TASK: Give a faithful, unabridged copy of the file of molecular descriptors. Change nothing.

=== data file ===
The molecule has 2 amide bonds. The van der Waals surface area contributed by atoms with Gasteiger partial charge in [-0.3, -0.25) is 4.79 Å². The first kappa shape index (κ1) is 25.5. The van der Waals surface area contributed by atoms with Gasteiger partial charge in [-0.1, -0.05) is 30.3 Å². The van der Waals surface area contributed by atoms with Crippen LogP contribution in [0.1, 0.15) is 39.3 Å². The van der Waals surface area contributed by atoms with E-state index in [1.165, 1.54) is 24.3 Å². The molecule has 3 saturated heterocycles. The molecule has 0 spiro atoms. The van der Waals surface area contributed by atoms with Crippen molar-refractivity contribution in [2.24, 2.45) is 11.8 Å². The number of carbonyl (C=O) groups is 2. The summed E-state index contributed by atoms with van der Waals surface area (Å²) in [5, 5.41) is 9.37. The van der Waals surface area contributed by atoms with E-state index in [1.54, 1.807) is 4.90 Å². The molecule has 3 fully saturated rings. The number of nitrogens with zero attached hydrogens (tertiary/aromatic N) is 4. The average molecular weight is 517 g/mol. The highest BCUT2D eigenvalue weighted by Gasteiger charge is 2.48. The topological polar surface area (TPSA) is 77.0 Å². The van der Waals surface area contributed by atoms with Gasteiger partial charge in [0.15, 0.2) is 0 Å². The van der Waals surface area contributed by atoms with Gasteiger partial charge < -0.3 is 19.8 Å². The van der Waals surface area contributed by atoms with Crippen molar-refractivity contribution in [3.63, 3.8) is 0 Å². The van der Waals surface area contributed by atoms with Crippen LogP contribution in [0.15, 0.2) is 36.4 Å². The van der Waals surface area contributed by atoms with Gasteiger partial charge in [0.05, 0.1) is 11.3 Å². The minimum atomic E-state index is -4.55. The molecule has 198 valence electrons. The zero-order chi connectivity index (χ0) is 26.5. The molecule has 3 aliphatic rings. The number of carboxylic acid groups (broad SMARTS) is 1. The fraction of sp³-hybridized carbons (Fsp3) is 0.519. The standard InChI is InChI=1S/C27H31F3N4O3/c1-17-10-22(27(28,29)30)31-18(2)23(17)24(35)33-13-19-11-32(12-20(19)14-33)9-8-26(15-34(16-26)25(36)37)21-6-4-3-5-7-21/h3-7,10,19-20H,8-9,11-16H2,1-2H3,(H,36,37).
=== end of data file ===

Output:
The molecule has 2 amide bonds. The van der Waals surface area contributed by atoms with Gasteiger partial charge in [-0.3, -0.25) is 4.79 Å². The first kappa shape index (κ1) is 25.5. The van der Waals surface area contributed by atoms with Gasteiger partial charge in [-0.1, -0.05) is 30.3 Å². The van der Waals surface area contributed by atoms with Crippen LogP contribution in [0.1, 0.15) is 39.3 Å². The van der Waals surface area contributed by atoms with E-state index in [1.165, 1.54) is 24.3 Å². The molecule has 3 saturated heterocycles. The molecule has 0 spiro atoms. The van der Waals surface area contributed by atoms with Crippen molar-refractivity contribution in [2.24, 2.45) is 11.8 Å². The number of carbonyl (C=O) groups is 2. The summed E-state index contributed by atoms with van der Waals surface area (Å²) in [5, 5.41) is 9.37. The van der Waals surface area contributed by atoms with E-state index in [1.54, 1.807) is 4.90 Å². The molecule has 3 fully saturated rings. The number of nitrogens with zero attached hydrogens (tertiary/aromatic N) is 4. The average molecular weight is 517 g/mol. The highest BCUT2D eigenvalue weighted by Gasteiger charge is 2.48. The topological polar surface area (TPSA) is 77.0 Å². The van der Waals surface area contributed by atoms with Gasteiger partial charge in [0.15, 0.2) is 0 Å². The van der Waals surface area contributed by atoms with Gasteiger partial charge < -0.3 is 19.8 Å². The van der Waals surface area contributed by atoms with Crippen molar-refractivity contribution in [3.63, 3.8) is 0 Å². The van der Waals surface area contributed by atoms with Crippen LogP contribution in [0.15, 0.2) is 36.4 Å². The van der Waals surface area contributed by atoms with Gasteiger partial charge in [0.05, 0.1) is 11.3 Å². The minimum atomic E-state index is -4.55. The molecule has 198 valence electrons. The zero-order chi connectivity index (χ0) is 26.5. The molecule has 3 aliphatic rings. The number of carboxylic acid groups (broad SMARTS) is 1. The fraction of sp³-hybridized carbons (Fsp3) is 0.519. The standard InChI is InChI=1S/C27H31F3N4O3/c1-17-10-22(27(28,29)30)31-18(2)23(17)24(35)33-13-19-11-32(12-20(19)14-33)9-8-26(15-34(16-26)25(36)37)21-6-4-3-5-7-21/h3-7,10,19-20H,8-9,11-16H2,1-2H3,(H,36,37).